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France: Divided Opposition Socialists Seek To End Quarrels

France's Socialist Party, in opposition since two decisive electoral defeats in the spring, is seeking to unite its quarrelsome leadership. But RFE/RL reports that a Socialist meeting held over the past weekend was marked largely by doctrinal splits and disputes over whether former Socialist Prime Minister Lionel Jospin was responsible for the electoral setbacks.

Paris, 3 September 2002 (RFE/RL) -- Its three-day so-called "Summer University" meeting this past weekend (30 August - 1 September) provided the French Socialist Party with its first opportunity for public stock-taking since its disastrous losses in the presidential race in April and the legislative elections in June.

Socialist Party (PS) First Secretary Francois Hollande called for what he called a "new departure." He warned his colleagues: "The most serious decisions are being prepared [by the ruling conservatives]: the calling into question of the 35-hour [workweek, enacted by the previous Socialist government,] and, above all, just before the new educational year begins, the reduction of funds for public education -- the calling into question of measures that we decided upon, [such as] creating new [educational] posts. [That's a] terrible image for a society: adding new security and penitentiary posts, while reducing the number of jobs for teachers and nurses."

Hollande was, perhaps understandably, exaggerating. If Jean-Pierre Raffarin's center-right government ever considered reducing France's teaching corps of close to 2 million -- most of them civil servants -- once the news was leaked to the media, it was vigorously denied by Education Minister Luc Ferry. And the modifications the Raffarin government hopes to make in the 35-hour workweek law are so small that France's chief association of employers, known as the MEDEF, complained vigorously this week that the government's proposals do not go nearly far enough to suit business leaders.

Naturally enough, Hollande sought to concentrate the meeting's criticisms on the conservatives. So did Laurent Fabius, a former prime minister who is now in effect the party's number-two man -- and a likely candidate for the 2007 presidential elections. Fabius recalled that conservative President Jacques Chirac had been called a "super-liar" because of his alleged involvement in an illegal diversion of funds while he was mayor of Paris. Now, Fabius said, "it is to be feared we have, in addition, a super-smooth talker [in Raffarin]."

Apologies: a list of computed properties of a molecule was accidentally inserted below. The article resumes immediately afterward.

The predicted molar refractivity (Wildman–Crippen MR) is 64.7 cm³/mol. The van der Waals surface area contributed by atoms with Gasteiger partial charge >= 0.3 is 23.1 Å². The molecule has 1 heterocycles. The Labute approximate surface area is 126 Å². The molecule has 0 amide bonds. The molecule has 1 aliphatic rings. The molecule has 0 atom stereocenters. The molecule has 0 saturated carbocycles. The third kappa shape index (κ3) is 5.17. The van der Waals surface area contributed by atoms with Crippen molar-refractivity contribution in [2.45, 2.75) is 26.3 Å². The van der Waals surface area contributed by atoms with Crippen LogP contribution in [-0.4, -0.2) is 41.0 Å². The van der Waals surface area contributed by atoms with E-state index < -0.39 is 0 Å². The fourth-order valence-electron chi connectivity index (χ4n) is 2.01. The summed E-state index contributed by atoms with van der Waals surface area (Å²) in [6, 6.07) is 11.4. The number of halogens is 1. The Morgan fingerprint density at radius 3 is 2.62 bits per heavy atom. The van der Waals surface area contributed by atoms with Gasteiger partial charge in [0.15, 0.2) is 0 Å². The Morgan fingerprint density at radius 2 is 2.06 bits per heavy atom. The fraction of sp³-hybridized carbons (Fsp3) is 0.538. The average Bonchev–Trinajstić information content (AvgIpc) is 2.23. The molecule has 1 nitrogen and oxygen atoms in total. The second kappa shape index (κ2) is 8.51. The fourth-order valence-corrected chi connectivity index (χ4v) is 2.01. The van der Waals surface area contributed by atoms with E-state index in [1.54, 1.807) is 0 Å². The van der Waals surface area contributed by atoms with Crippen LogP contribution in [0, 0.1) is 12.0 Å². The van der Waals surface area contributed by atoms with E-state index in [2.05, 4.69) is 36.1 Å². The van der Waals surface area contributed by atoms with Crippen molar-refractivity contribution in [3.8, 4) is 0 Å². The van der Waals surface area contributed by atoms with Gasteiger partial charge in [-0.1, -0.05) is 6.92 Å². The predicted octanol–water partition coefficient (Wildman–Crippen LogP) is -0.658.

Chirac and his aides have consistently denied any wrongdoing while he was Paris mayor for some 20 years. Raffarin, a former public relations executive, has been criticized by opposition spokesmen as well as some centrists for being more of a "talker" than a "doer."

Hollande and Fabius are now clearly in tandem as the Socialists' top leadership, and intend to make a tour of France's regions before the party's next congress of militants, which is scheduled for May 2003. They represent the French equivalent of liberal-minded social democrats in other European Union countries. But many militants who identify with "left Socialists" such as Henri Emmanuelli, Jean-Luc Melanchon, and Julian Dray contest the Hollande-Fabius leadership and their views.

At the "university" meeting, Emmanuelli told the press: "Sectarianism is over in the PS. Instead of waiting for the right to exhaust the French, we propose to bring the left together in moving the PS's center of gravity toward [the] left." The weekend meeting also displayed some personal quarrels among Socialist leaders. Former Socialist minister Marie-Noel Lienemann, who recently published a pamphlet criticizing both the achievements of the five-year Jospin government and the former prime minister's presidential election campaign, was booed when she took the stage.

Two of Jospin's ministers -- former Finance Minister Dominique Straus-Kahn and former Labor Minister Martine Aubry, the chief architect of the law imposing the 35-hour workweek on most businesses -- later defended him. "History will not be kind to those who built what we did in five years -- for which we have every reason to be proud -- and abandoned it in the middle of the campaign [when Lienemann made her views clear]."

"For me, loyalty and fidelity are the essential qualities of political life." Next month, all of Western Europe's socialist and social democratic parties are due to meet in London in an effort to come to grips with the reasons why many of them -- in Spain, Italy, and France, to mention only three -- have been voted out of power. For many years, Western Europe was largely "rose" in political color. Now it is, in the French term, "blue" -- that is, right or center-right.

For the French Socialists, a turn toward social democracy may be the only route back to power. But several media commentators have said it could take up to five years in opposition for the Socialist Party to resolve the battle between its doctrinaire leftists and its incipient social democrats.

Few doubt, however, that eventually, the social democrats will triumph. That is, unless the party's militants, who will make the final decision, decide to commit what Fabius, Hollande, and Straus-Kahn, among others, consider collective political suicide.